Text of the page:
The Arium

Star Travel Rating

4/5

Review type

Things to do

Location

The Arium

Date of travel

October, 2017

Product name

Product country

Product city

Travelled with

Wife

Reasons for trip

Leeds City Council have won numerous European and National awards for the quality of their flower displays throughout the city over many years. Many of the local districts and villages which comprise the city have won awards from both the Yorkshire in Bloom and the Britain In Bloom competitions.

I am proud to say, that my home village took a Gold award last month.

The vast majority of the plants are home-grown at the Council greenhouses at Red Hall on the outskirts of Leeds, but things have changed recently.

The greenhouses sit in the path of the planned new Leeds Outer Ring Road which will run from the junction of the M1 to the existing junction of the A6120 at Roundhay Park.
Construction of this road is just about to begin and the greenhouses will, in due course, have to be demolished.

In anticipation of this event, and with breath-taking foresight (for once), the Council have constructed brand new glasshouses on a massive complex off Thorner Lane, just a mile away.

Named The Arium (a suffix normally used to signify an artificial environment – for plants, fish etc.), the facilities opened to the public on 7th October 2017.

Astoundingly, The Ariums’ gardeners will grow over 3.5 million plants a year and more than 500 varieties for the city’s parks, lamp-posts, roundabouts, flower beds, school grounds and other locations across the city, in order to support the In Bloom initiative.

Several Garden Centres in the area have upped their game in the last few years, to offer more than just the basics and to create a destination at which several hours, and pounds, can be spent.

Many of these now have very good quality restaurants and cafes with the majority of the dishes on the menu made on the premises (see my earlier review of Garforth Garden Centre).

We swept down the drive towards the impressive acreage of glass to park in the extensive, landscaped parking area.

The glasshouse covers an area of more than 3 football pitches and comprises more than 22,000 panes of glass. The glasshouses themselves are plain and simple from the outside. They are what they are, functional, though to my mind they could have been made more aesthetically pleasing in design.

I assume that the basic design was the cheapest way to construct it. Either that or the Council architects have no imagination. This is no Zaha Hadid project. In scale, they are very impressive nevertheless.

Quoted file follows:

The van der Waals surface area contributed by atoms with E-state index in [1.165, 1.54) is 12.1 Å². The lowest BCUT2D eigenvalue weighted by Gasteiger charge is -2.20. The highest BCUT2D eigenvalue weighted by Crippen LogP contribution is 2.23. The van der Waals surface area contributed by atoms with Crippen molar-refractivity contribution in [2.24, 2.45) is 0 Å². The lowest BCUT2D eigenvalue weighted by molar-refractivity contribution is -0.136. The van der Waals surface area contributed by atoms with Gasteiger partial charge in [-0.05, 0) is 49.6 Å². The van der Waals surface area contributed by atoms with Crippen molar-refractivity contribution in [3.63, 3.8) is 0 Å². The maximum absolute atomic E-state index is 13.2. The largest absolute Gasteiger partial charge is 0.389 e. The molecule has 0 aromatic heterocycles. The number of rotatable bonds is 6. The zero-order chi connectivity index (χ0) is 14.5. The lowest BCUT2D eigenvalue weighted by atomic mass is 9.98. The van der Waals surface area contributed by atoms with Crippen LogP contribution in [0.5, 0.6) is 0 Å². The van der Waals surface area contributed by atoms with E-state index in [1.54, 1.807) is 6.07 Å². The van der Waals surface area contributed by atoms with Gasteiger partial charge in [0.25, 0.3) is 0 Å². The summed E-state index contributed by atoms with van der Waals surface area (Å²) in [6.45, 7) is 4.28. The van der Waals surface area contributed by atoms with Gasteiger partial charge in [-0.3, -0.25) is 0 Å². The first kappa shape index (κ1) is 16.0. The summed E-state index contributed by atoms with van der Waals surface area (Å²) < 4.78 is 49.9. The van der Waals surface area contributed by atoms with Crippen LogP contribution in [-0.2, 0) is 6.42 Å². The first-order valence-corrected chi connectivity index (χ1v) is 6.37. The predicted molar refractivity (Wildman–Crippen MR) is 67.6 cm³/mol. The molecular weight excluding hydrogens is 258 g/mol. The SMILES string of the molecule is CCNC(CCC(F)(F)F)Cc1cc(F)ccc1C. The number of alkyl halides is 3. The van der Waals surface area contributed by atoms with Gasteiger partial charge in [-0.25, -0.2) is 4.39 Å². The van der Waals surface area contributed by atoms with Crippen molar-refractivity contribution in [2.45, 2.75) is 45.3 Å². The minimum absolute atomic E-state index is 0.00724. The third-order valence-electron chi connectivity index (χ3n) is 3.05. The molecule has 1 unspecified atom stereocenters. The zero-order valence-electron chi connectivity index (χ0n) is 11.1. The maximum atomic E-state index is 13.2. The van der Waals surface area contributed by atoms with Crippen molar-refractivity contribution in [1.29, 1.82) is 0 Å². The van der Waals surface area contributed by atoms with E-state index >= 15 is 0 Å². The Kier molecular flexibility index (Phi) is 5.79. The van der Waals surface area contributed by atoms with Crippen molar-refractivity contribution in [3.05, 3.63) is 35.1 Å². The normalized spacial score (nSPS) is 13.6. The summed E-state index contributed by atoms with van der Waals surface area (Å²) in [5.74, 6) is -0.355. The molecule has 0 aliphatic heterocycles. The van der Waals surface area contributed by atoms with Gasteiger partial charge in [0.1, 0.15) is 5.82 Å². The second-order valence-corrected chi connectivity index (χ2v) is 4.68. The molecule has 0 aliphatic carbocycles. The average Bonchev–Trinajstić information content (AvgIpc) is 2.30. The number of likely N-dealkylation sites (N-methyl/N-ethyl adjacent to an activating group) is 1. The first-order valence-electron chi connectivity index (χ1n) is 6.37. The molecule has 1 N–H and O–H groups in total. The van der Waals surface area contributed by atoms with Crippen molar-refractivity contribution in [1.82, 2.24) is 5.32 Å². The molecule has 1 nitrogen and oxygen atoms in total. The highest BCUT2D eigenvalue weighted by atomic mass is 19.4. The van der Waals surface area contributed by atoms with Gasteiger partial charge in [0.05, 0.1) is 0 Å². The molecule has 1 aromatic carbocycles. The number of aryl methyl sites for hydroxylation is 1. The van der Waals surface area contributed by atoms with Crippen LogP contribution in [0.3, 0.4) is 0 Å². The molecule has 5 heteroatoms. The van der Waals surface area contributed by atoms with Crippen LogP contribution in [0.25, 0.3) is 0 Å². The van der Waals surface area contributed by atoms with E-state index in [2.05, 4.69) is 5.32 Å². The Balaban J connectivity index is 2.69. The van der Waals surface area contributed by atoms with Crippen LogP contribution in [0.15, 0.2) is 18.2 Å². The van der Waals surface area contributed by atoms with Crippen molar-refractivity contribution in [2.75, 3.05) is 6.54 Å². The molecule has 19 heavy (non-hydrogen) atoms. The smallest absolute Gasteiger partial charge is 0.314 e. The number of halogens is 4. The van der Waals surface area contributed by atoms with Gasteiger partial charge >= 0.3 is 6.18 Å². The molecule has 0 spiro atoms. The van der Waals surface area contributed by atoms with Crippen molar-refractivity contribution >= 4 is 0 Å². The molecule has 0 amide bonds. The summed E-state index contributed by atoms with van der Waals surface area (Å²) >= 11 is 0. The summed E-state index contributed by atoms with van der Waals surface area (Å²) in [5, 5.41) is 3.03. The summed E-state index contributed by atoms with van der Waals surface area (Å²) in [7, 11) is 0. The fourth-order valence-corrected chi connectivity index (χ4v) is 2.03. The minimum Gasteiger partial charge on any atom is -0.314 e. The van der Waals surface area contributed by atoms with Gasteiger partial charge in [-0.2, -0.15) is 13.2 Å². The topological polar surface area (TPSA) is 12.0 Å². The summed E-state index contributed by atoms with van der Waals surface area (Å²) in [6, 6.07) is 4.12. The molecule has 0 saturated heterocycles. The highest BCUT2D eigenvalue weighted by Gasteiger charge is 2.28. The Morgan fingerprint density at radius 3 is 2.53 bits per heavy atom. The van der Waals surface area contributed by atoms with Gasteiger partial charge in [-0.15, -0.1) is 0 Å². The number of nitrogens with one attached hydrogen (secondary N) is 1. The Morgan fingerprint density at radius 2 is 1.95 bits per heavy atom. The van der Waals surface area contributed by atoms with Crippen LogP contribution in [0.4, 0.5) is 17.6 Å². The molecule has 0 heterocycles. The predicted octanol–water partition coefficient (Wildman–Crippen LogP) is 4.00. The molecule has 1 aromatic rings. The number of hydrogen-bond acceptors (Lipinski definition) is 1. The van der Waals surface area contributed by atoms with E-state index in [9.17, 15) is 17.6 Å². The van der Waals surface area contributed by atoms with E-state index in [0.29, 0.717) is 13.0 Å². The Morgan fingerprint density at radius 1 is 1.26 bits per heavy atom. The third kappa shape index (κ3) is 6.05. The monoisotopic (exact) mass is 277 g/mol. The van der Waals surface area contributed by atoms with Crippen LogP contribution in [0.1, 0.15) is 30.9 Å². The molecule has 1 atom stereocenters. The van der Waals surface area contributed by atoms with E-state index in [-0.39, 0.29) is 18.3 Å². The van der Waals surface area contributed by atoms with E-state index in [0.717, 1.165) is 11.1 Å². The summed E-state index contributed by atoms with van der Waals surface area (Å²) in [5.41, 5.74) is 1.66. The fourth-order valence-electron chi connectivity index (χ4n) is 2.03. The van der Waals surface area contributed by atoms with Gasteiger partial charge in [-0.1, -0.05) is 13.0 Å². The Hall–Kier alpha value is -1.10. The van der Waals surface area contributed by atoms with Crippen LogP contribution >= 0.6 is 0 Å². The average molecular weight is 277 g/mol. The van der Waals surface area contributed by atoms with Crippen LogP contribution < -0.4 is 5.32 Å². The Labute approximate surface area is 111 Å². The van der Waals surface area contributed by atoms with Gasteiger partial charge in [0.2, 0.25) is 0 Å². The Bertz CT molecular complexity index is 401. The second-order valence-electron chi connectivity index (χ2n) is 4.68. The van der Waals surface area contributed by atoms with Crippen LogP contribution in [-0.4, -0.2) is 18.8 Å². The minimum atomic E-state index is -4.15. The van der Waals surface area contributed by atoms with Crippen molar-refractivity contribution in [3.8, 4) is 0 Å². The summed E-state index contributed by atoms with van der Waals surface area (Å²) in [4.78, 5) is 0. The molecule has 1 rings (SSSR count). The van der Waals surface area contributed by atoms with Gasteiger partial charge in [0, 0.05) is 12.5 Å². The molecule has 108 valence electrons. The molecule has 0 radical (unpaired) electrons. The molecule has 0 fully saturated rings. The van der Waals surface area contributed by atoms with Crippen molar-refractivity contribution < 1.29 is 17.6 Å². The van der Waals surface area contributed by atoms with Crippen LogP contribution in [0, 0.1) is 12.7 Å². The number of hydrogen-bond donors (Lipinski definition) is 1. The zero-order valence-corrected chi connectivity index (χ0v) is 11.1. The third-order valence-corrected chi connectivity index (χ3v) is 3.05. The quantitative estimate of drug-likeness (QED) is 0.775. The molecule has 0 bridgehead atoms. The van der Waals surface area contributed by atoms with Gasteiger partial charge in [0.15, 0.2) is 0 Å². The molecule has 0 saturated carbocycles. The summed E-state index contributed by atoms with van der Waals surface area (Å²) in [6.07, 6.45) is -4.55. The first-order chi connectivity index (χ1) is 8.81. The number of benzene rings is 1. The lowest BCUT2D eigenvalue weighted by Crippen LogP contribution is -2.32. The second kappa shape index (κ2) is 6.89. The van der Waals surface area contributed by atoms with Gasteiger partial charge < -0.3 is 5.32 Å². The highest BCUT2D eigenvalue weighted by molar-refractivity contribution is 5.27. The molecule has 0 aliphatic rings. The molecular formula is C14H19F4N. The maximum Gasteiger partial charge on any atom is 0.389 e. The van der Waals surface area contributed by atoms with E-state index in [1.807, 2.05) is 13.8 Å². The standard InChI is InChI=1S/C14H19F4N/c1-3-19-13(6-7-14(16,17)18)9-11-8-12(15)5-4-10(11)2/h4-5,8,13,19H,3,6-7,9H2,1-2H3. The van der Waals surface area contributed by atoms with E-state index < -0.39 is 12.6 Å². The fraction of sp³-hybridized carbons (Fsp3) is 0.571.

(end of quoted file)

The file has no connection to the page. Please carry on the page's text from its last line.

In the grounds, where more than 4,500 trees have been planted, there are outdoor plant displays for sale, a large picnic area, and a soft-floored children’s play area which includes a large sandpit and a selection of rides and climbing frames.

The nature and wildlife area is still under construction and this will include a lagoon.
The site is eco-friendly, with all rainwater across the site draining into the lagoon and into underground tanks for use in watering the plants.

On entering via the main doors you are struck by how high the glass ceiling is.
It is a light and airy space, with automatic, temperature controlled roof vents. The gardening equipment section is well stocked and provides an entrance to the large cafe area.

Light wood flooring, wooden tables, comfy chairs and sofas create a relaxing area in which to sit and chat. Wisely, they are not competing with the full menus of other local garden centres, instead concentrating on full breakfasts, soup, sandwiches, pies, pasties, ploughman’s and salads in the main. Hot drinks, home made scones and cakes complete the set. The prices in the cafe are very good., as is the quality of the food.

The scones we had were freshly made, light and fluffy and the coffee was just right, neither wishy-washy nor bitter. I have no doubt, judging from the number of cars parked there when I pass, that this venture will be a huge success.

When the landscaping is complete and the tree planting matures, this will be an excellent place to visit, as it is now, even in it’s early days.

The Arium is open seven days a week. For opening times go to:
http://www.leeds.gov.uk/leisure/Pages/Parks-and-Countryside-Nursery.aspx

It will be found by your sat-nav at LS14 8FB or by good old fashioned maps by following the A64 out of Leeds towards York and turning left into Thorner Lane towards Thorner village.

The Arium is about 300yds on your right and signposted at the entrance.

Paul Brown

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